Recent Op-Eds

Wall Street Journal

Few differences between Democrats and Republicans are sharper than their approaches to the Internal Revenue Service. Republicans believe the IRS’s priorities should be fairly administering the law and keeping Americans’ interactions with the agency simple and few, which was a central achievement of our 2017 tax-reform law. Democrats seem to value revenue above efficiency or accountability and are intent on creating a far bigger and more intrusive enforcement-focused agency. With the narrowest of majorities they have implemented radical changes to the IRS while refusing to provide accountability and oversight. If Republican majorities take Congress, that will change.

Democrats talk about their intent to shield middle-income Americans from their new auditing regime, but all 50 Senate Democrats rejected an amendment Sen. Mike Crapo (R., Idaho) proposed to the IRA that would do just that. Without a protection in law, the IRS’s new enforcement money is bound to make middle-income Americans’ lives harder – it’ll be enough to hire four new enforcement agents for every town in the U.S. But if Republicans take Congress, Mr. Crapo’s provision would be able to prevail in the form of a new bill he and I wrote barring any of the new IRS funding from being used to audit taxpayers who earn less than $400,000.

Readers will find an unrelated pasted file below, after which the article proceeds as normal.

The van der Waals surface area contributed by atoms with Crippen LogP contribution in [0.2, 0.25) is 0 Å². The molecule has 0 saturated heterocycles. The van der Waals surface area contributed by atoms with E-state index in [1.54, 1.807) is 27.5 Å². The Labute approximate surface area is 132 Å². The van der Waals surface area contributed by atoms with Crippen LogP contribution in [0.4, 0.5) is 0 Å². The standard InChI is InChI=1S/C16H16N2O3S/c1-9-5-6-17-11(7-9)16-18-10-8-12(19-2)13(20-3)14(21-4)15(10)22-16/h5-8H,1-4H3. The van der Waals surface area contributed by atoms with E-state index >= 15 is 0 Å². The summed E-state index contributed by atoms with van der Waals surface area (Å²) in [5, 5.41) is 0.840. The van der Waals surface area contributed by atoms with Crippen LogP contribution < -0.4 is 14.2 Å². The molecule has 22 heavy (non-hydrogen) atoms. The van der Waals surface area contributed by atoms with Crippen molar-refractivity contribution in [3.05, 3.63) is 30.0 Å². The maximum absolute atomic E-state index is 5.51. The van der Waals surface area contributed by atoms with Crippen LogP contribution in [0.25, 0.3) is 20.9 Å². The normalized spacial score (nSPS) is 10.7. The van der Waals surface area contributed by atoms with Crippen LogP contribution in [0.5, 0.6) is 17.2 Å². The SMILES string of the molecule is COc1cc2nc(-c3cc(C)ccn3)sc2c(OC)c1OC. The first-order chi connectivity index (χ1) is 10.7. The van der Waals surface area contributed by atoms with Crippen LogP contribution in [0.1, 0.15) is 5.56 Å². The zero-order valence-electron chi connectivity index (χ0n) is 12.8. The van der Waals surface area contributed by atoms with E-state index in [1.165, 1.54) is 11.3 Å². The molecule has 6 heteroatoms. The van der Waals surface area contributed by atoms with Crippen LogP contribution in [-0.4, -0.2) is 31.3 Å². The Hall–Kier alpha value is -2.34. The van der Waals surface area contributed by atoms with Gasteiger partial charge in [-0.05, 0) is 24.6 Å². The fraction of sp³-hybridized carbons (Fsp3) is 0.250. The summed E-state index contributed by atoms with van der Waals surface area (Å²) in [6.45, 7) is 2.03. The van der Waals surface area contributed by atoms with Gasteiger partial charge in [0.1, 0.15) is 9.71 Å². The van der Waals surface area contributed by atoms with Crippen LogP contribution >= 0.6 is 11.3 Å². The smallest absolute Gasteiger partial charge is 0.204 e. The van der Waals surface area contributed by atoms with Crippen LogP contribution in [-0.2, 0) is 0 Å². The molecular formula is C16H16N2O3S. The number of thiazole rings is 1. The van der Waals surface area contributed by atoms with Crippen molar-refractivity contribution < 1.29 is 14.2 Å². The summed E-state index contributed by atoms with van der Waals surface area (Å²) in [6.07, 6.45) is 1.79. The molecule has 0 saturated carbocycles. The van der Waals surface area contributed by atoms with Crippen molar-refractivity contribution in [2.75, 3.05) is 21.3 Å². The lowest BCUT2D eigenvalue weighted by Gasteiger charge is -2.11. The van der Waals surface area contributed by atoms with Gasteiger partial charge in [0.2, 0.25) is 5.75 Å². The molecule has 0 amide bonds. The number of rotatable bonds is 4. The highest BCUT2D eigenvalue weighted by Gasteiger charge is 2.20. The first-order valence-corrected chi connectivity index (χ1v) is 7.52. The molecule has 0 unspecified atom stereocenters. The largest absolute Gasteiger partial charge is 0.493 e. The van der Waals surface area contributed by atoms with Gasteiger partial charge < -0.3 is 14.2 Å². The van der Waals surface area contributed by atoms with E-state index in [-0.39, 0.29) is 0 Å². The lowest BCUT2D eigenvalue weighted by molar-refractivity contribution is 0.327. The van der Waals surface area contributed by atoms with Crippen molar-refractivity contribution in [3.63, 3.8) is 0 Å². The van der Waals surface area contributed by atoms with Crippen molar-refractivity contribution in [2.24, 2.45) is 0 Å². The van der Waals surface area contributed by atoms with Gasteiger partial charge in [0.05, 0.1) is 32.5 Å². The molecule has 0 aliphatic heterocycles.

And when the Senate returns to session after the midterm elections, one of my first orders of business will be introducing legislation with Sen. Chuck Grassley (R., Iowa) to give Congress a direct say in how these new IRS funds are used. If our bill becomes law, the new IRS funding will be frozen until the agency presents a coherent plan to Congress for how it would be used. If Congress disagrees with what has been proposed, the plan can be rejected through a newly created resolution of disapproval.

Our bill would also force the IRS to comply with a consistent and strict reporting process so that the agency is transparent with the Americans funding it. The IRS received a sum equal to six times the agency’s 2022 budget under the IRA; taxpayers deserve to know where all that money is going. If the IRS fails to meet reporting deadlines, portions of the new funding would be automatically rescinded on a daily basis until the agency complies. If there’s one way to get a federal agency to pay attention, it’s by tightening the purse strings.

One more seat in the Senate and a few in the House are all that Republicans need to provide real accountability to taxpayers and help ensure that an IRS agent doesn’t unnecessarily come knocking on your door.

Read the op-ed in full here.